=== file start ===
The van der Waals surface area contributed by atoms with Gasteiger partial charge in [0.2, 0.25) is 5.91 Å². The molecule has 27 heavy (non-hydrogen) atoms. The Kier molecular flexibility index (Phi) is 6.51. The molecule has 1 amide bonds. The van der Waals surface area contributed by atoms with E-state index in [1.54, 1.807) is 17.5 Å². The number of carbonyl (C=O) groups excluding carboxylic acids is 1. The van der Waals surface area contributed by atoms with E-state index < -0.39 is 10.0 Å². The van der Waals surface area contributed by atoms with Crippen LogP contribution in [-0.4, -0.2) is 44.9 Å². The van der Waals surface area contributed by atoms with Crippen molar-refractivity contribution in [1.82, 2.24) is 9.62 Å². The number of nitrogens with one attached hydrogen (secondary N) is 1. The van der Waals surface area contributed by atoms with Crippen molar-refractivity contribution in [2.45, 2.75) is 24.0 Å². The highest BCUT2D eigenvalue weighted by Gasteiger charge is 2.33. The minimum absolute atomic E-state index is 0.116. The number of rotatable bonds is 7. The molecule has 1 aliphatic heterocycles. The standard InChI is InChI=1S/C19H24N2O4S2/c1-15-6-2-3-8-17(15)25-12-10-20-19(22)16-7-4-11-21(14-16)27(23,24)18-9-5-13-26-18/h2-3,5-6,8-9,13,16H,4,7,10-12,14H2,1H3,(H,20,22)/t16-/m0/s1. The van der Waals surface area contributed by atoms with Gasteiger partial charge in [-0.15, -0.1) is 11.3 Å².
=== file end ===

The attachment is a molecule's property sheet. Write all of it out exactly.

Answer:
The van der Waals surface area contributed by atoms with Gasteiger partial charge in [0.2, 0.25) is 5.91 Å². The molecule has 27 heavy (non-hydrogen) atoms. The Kier molecular flexibility index (Phi) is 6.51. The molecule has 1 amide bonds. The van der Waals surface area contributed by atoms with E-state index in [1.54, 1.807) is 17.5 Å². The number of carbonyl (C=O) groups excluding carboxylic acids is 1. The van der Waals surface area contributed by atoms with E-state index < -0.39 is 10.0 Å². The van der Waals surface area contributed by atoms with Crippen LogP contribution in [-0.4, -0.2) is 44.9 Å². The van der Waals surface area contributed by atoms with Crippen molar-refractivity contribution in [1.82, 2.24) is 9.62 Å². The number of nitrogens with one attached hydrogen (secondary N) is 1. The van der Waals surface area contributed by atoms with Crippen molar-refractivity contribution in [2.45, 2.75) is 24.0 Å². The highest BCUT2D eigenvalue weighted by Gasteiger charge is 2.33. The minimum absolute atomic E-state index is 0.116. The number of rotatable bonds is 7. The molecule has 1 aliphatic heterocycles. The standard InChI is InChI=1S/C19H24N2O4S2/c1-15-6-2-3-8-17(15)25-12-10-20-19(22)16-7-4-11-21(14-16)27(23,24)18-9-5-13-26-18/h2-3,5-6,8-9,13,16H,4,7,10-12,14H2,1H3,(H,20,22)/t16-/m0/s1. The van der Waals surface area contributed by atoms with Gasteiger partial charge in [-0.15, -0.1) is 11.3 Å².